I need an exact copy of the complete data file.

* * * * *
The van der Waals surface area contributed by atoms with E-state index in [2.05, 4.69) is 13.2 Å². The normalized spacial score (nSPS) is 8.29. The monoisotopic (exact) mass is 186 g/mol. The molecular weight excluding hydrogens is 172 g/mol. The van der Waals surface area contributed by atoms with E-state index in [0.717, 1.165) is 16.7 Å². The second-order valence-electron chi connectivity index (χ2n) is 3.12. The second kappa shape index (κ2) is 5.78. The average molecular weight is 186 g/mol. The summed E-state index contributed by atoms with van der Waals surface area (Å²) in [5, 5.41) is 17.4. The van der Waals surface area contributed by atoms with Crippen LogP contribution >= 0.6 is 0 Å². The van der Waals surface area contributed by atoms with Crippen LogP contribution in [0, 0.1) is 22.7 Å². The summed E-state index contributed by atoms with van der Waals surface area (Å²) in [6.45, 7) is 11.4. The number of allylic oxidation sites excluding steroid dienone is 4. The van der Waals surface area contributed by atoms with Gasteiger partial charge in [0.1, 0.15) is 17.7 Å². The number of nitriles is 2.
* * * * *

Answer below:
The van der Waals surface area contributed by atoms with E-state index in [2.05, 4.69) is 13.2 Å². The normalized spacial score (nSPS) is 8.29. The monoisotopic (exact) mass is 186 g/mol. The molecular weight excluding hydrogens is 172 g/mol. The van der Waals surface area contributed by atoms with E-state index in [0.717, 1.165) is 16.7 Å². The second-order valence-electron chi connectivity index (χ2n) is 3.12. The second kappa shape index (κ2) is 5.78. The average molecular weight is 186 g/mol. The summed E-state index contributed by atoms with van der Waals surface area (Å²) in [5, 5.41) is 17.4. The van der Waals surface area contributed by atoms with Crippen LogP contribution >= 0.6 is 0 Å². The van der Waals surface area contributed by atoms with Crippen LogP contribution in [0, 0.1) is 22.7 Å². The summed E-state index contributed by atoms with van der Waals surface area (Å²) in [6.45, 7) is 11.4. The number of allylic oxidation sites excluding steroid dienone is 4. The van der Waals surface area contributed by atoms with Gasteiger partial charge in [0.1, 0.15) is 17.7 Å². The number of nitriles is 2.